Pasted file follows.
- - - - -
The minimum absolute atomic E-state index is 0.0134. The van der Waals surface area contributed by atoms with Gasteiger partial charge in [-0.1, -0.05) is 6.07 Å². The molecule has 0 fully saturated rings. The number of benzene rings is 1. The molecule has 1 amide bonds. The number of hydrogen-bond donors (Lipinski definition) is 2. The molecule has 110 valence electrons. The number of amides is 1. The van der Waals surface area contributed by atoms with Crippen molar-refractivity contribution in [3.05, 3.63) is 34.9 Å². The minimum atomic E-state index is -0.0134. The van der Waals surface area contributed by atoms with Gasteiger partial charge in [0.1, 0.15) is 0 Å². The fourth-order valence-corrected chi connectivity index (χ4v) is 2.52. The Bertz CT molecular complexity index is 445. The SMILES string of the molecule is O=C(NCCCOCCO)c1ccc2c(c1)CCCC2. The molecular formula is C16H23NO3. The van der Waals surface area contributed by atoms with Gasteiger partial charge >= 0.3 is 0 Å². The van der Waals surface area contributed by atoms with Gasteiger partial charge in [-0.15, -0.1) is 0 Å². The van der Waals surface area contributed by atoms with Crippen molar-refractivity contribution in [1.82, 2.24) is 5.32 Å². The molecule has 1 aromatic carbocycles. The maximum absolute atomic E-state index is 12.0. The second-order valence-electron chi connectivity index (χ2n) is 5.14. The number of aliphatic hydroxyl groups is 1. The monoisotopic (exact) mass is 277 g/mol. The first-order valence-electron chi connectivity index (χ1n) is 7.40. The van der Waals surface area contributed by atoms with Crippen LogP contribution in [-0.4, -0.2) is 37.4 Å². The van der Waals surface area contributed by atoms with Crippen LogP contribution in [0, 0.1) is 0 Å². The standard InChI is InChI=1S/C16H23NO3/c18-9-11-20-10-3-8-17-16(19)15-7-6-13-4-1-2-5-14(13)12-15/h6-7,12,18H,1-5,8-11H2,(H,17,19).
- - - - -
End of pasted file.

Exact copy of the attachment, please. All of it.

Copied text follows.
The minimum absolute atomic E-state index is 0.0134. The van der Waals surface area contributed by atoms with Gasteiger partial charge in [-0.1, -0.05) is 6.07 Å². The molecule has 0 fully saturated rings. The number of benzene rings is 1. The molecule has 1 amide bonds. The number of hydrogen-bond donors (Lipinski definition) is 2. The molecule has 110 valence electrons. The number of amides is 1. The van der Waals surface area contributed by atoms with Crippen molar-refractivity contribution in [3.05, 3.63) is 34.9 Å². The minimum atomic E-state index is -0.0134. The van der Waals surface area contributed by atoms with Gasteiger partial charge in [0.1, 0.15) is 0 Å². The fourth-order valence-corrected chi connectivity index (χ4v) is 2.52. The Bertz CT molecular complexity index is 445. The SMILES string of the molecule is O=C(NCCCOCCO)c1ccc2c(c1)CCCC2. The molecular formula is C16H23NO3. The van der Waals surface area contributed by atoms with Gasteiger partial charge >= 0.3 is 0 Å². The van der Waals surface area contributed by atoms with Gasteiger partial charge in [-0.15, -0.1) is 0 Å². The van der Waals surface area contributed by atoms with Crippen molar-refractivity contribution in [1.82, 2.24) is 5.32 Å². The molecule has 1 aromatic carbocycles. The maximum absolute atomic E-state index is 12.0. The second-order valence-electron chi connectivity index (χ2n) is 5.14. The number of aliphatic hydroxyl groups is 1. The monoisotopic (exact) mass is 277 g/mol. The first-order valence-electron chi connectivity index (χ1n) is 7.40. The van der Waals surface area contributed by atoms with Crippen LogP contribution in [-0.4, -0.2) is 37.4 Å². The van der Waals surface area contributed by atoms with Crippen LogP contribution in [0, 0.1) is 0 Å². The standard InChI is InChI=1S/C16H23NO3/c18-9-11-20-10-3-8-17-16(19)15-7-6-13-4-1-2-5-14(13)12-15/h6-7,12,18H,1-5,8-11H2,(H,17,19).